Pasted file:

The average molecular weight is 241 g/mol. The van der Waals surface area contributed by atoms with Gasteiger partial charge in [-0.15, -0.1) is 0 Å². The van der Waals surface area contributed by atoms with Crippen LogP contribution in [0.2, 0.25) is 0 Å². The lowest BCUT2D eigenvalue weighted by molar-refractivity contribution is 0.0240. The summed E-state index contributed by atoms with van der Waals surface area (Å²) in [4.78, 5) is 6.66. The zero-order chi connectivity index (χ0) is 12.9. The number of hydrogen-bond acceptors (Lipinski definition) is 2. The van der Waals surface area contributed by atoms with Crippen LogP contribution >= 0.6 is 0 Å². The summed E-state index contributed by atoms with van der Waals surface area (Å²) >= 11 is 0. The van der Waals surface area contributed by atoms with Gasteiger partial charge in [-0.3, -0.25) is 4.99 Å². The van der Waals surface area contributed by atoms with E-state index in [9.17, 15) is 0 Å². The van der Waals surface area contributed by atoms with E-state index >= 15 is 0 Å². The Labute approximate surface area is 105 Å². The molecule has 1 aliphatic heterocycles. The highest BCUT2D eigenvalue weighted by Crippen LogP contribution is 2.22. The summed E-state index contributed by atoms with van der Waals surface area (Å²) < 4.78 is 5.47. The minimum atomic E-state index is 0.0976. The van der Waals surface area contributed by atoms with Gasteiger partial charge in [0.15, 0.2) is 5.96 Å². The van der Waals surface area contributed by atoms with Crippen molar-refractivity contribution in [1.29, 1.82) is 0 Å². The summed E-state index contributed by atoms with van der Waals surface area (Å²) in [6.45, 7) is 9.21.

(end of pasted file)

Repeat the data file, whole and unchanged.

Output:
The average molecular weight is 241 g/mol. The van der Waals surface area contributed by atoms with Gasteiger partial charge in [-0.15, -0.1) is 0 Å². The van der Waals surface area contributed by atoms with Crippen LogP contribution in [0.2, 0.25) is 0 Å². The lowest BCUT2D eigenvalue weighted by molar-refractivity contribution is 0.0240. The summed E-state index contributed by atoms with van der Waals surface area (Å²) in [4.78, 5) is 6.66. The zero-order chi connectivity index (χ0) is 12.9. The number of hydrogen-bond acceptors (Lipinski definition) is 2. The van der Waals surface area contributed by atoms with Crippen LogP contribution >= 0.6 is 0 Å². The summed E-state index contributed by atoms with van der Waals surface area (Å²) >= 11 is 0. The van der Waals surface area contributed by atoms with Gasteiger partial charge in [-0.3, -0.25) is 4.99 Å². The van der Waals surface area contributed by atoms with E-state index in [9.17, 15) is 0 Å². The van der Waals surface area contributed by atoms with E-state index >= 15 is 0 Å². The Labute approximate surface area is 105 Å². The molecule has 1 aliphatic heterocycles. The highest BCUT2D eigenvalue weighted by Crippen LogP contribution is 2.22. The summed E-state index contributed by atoms with van der Waals surface area (Å²) < 4.78 is 5.47. The minimum atomic E-state index is 0.0976. The van der Waals surface area contributed by atoms with Gasteiger partial charge in [0.15, 0.2) is 5.96 Å². The van der Waals surface area contributed by atoms with Crippen molar-refractivity contribution in [1.29, 1.82) is 0 Å². The summed E-state index contributed by atoms with van der Waals surface area (Å²) in [6.45, 7) is 9.21.